Locust Breeding is now underway in the Sahel. Inaccessible areas due to geopolitical insecurity are highlighted in gray. [Image: FAO Locust Watch]
Aug 12 - (Relief Analysis Wire) - According to the UN Food and Agricultural Organization's Locust Watch service, the agricultural production and livelihoods of 50 million people in Niger, Mali, and Chad are under threat. The locust outbreak is unfolding concurrently with a devastating food insecurity crisis across the Sahel. The current outbreak is the most severe since 2005, according to the FAO.
In May, rains came approximately six weeks early, according to FAO analysis. This will allow for two generations of breeding to occur by October and a potential exponential increase in the locust population by as much as 250 times.
An Executive Brief from the FAO indicates that $10 million USD appeal has been launched to address the Sahel locust crisis. $550,000 in funding from France has been received. $5,950,000 has been pledged from from other donors.
The Relief Analysis Wire has authored an article about the ecological and geopolitical background of the Sahel locust crisis in the August issue of InterAction.org's Monthly Developments magazine (now available in hard copy to subscribers).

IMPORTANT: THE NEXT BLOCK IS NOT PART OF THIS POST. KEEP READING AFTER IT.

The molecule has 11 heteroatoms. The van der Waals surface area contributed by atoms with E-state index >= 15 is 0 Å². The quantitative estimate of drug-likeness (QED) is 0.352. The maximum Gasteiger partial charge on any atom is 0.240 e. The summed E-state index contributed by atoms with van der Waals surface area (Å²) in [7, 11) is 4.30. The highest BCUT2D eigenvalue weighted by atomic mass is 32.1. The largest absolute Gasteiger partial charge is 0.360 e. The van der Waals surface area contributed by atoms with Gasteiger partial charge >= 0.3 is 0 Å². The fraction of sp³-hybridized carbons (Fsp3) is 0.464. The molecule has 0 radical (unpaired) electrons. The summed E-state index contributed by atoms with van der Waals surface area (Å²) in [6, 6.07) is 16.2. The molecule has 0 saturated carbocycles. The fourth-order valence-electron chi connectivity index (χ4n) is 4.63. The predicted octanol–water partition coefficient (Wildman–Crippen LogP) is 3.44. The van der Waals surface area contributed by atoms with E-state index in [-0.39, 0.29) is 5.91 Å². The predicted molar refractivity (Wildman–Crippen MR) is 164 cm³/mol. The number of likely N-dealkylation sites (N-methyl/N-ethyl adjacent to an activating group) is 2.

It should be noted that the Sahel locust crisis is not only occurring simultaneously with the over Sahel food insecurity situation, but food prices are also being driven high by the hottest U.S. summer on record. In addition, El Nino conditions are expected to take hold by the end of the year--a situation which often causes food prices to spike due to drought conditions in Asia and Australia. These global factors may also be pressuring the Sahel in the near future,
[Via: FAO Locust Watch, Monthly Developments Magazine]